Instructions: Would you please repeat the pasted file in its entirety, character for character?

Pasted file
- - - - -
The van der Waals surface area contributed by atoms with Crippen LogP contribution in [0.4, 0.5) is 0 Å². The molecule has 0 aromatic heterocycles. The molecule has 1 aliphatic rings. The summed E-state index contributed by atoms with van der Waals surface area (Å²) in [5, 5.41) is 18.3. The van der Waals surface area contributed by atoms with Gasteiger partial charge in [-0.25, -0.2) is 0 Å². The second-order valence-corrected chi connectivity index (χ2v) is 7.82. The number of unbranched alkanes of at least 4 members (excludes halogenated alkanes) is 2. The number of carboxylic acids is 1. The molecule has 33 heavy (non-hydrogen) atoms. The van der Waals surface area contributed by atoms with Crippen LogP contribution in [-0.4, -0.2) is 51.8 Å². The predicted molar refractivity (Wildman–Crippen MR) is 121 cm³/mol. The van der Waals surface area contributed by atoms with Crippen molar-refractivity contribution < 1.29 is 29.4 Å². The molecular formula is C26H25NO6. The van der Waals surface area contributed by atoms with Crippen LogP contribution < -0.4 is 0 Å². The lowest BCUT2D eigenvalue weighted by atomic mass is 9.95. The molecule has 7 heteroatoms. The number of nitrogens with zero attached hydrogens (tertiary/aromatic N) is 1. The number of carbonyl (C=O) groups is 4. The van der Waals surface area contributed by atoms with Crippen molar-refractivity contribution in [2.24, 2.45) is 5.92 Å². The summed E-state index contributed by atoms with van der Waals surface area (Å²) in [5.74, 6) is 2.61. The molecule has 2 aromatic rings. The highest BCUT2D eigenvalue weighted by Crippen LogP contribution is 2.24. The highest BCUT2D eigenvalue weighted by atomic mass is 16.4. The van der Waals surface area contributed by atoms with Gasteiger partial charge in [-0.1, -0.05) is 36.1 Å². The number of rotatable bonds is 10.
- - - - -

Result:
The van der Waals surface area contributed by atoms with Crippen LogP contribution in [0.4, 0.5) is 0 Å². The molecule has 0 aromatic heterocycles. The molecule has 1 aliphatic rings. The summed E-state index contributed by atoms with van der Waals surface area (Å²) in [5, 5.41) is 18.3. The van der Waals surface area contributed by atoms with Gasteiger partial charge in [-0.25, -0.2) is 0 Å². The second-order valence-corrected chi connectivity index (χ2v) is 7.82. The number of unbranched alkanes of at least 4 members (excludes halogenated alkanes) is 2. The number of carboxylic acids is 1. The molecule has 33 heavy (non-hydrogen) atoms. The van der Waals surface area contributed by atoms with Crippen LogP contribution in [-0.4, -0.2) is 51.8 Å². The predicted molar refractivity (Wildman–Crippen MR) is 121 cm³/mol. The van der Waals surface area contributed by atoms with Crippen molar-refractivity contribution < 1.29 is 29.4 Å². The molecular formula is C26H25NO6. The van der Waals surface area contributed by atoms with Crippen LogP contribution < -0.4 is 0 Å². The lowest BCUT2D eigenvalue weighted by atomic mass is 9.95. The molecule has 7 heteroatoms. The number of nitrogens with zero attached hydrogens (tertiary/aromatic N) is 1. The number of carbonyl (C=O) groups is 4. The van der Waals surface area contributed by atoms with Crippen molar-refractivity contribution in [2.24, 2.45) is 5.92 Å². The summed E-state index contributed by atoms with van der Waals surface area (Å²) in [5.74, 6) is 2.61. The molecule has 2 aromatic rings. The highest BCUT2D eigenvalue weighted by Crippen LogP contribution is 2.24. The highest BCUT2D eigenvalue weighted by atomic mass is 16.4. The van der Waals surface area contributed by atoms with Gasteiger partial charge in [-0.1, -0.05) is 36.1 Å². The number of rotatable bonds is 10.